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An iPhone question for you guys! I have an NSURLConnection that downloads XML from a server and processes it into an array which is a part of another array. I have no way of knowing how many objects I will need, so I cannot allocate an NSArray beforehand. My question is:

Would it be better to create the parent array as an NSArray at the class level and allocate it after I store the data in a temporary NSMutableArray or just make the NSMutableArray at class level? It is worth noting that I do not need to modify the array other than to release it at the end of the program run.

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up vote 1 down vote accepted

I don't think it really matters.

I'm reading the Beginning iPhone 3 Development book at the moment, and usually loading the data is done like this: You'd have an NSArray property :

@interface
{
...
    NSArray *listOfObjects;
...
}
@property (nonatomic, retain) NSArray *listObObjects;
...

Then you create an NSMutableArray, load your data and set the property:

NSMutableArray *array = [[NSMutableArray alloc] init]; // ?
// load the XML into array here
...
self.listOfObjects = array;
[array release];

listOfObjects would then be treated as an NSArray (immutable) although it actually would be an NSMutableArray.

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I think what you probably want to do is create some Classes that match what you are representing in your xml. For example if you xml looks something like this:

<peopleList>
  <person>
    <name>Joe</name>
    <possession>Shovel</possession>
  </person>
  <person>
    <name>Sam</name>
    <possession>Shovel</possession>
    <possession>Fork</possession>
    <possession>Backpack</possession>
  </person>
</peopleList>

You should have a PeopleList Class and a Person Class. An object instantiated from the PeopleList Class has your first array that contains one or more Person objects. The Person objects, in turn, also have arrays to hold the possesions (which in this case are strings - although if needed they could be Possesion objects) In this case, to help the example the Person Class also has another property: 'name' which is also a String.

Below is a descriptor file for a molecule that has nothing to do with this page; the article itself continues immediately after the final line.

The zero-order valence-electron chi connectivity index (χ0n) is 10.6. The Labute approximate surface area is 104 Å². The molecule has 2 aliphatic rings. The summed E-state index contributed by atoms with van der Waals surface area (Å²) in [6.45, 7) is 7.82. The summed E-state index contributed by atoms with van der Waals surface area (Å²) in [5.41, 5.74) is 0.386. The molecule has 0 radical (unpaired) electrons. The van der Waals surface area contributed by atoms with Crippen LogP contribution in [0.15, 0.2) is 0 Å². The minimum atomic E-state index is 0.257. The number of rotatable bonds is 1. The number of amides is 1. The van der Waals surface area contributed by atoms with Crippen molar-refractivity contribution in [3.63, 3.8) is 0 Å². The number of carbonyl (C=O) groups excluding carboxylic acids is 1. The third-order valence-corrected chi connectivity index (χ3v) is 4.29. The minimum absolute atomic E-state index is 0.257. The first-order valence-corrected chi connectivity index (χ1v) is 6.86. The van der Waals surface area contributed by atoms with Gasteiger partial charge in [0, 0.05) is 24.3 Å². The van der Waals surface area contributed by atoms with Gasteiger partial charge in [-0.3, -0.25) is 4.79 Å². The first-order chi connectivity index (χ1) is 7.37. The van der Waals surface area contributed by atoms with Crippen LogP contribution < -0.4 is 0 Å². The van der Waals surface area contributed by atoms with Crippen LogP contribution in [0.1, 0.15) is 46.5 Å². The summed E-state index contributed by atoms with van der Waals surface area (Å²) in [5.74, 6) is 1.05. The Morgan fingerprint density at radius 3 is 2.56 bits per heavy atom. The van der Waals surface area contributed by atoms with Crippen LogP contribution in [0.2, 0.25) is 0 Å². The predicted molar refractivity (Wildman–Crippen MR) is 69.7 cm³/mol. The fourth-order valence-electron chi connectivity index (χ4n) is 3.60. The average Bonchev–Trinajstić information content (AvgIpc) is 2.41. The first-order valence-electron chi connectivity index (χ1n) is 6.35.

For example:

@interface PeopleList {
    NSMutableArray *persons;  // An array to store the Person objects
}
@property (nonatomic, retain) NSMutableArray *persons;    
@end



@interface Person {
    NSString *name;  
    NSMutableArray *possesions; //An array to store this Person's possesion strings
}
@property (nonatomic, retain) NSString *name;
@property (nonatomic, retain) NSMutableArray *possesions;
@end

In the init method's of these objects you will have to alloc/init the arrays so they will be ready to receive objects. And because I alloc'd them, my class is responsible for the release.

@implementation PeopleList
    -(id) init {
        if (self = [super init]) {
             persons = [[NSMutableArray alloc] init];
        }
    }

    -(void) dealloc {
       [persons release];
       [super dealloc];
    }
@end


@implementation PeopleList
    -(id) init {
        if (self = [super init]) {
             possesions = [[NSMutableArray alloc] init];
        }
    }

    -(void) dealloc {
       [possesions release];
       [super dealloc];
    }
@end

Now that this is done, you can set up your data structure of cascading array's. As you are parsing the XML when you come across a PeopleList Tag do a:

currentPeopleList = [[PeopleList alloc] init];

and when you come across a Person tage do a:

currentPerson = [[Person alloc] init];
[peopleList.persons addObject: person];

a possesion:

[currentPerson.possesion addObject: contentsOfCurrentElement];

or name:

currentPerson.name = contentsOfCurrentElement;

But to answer your more specific question, I not store the data in a temporary NSArray and then copy that into a NSMutableArray. There is almost no performance gain by doing so, and you will burn cpu cycles and memory doing the copy.

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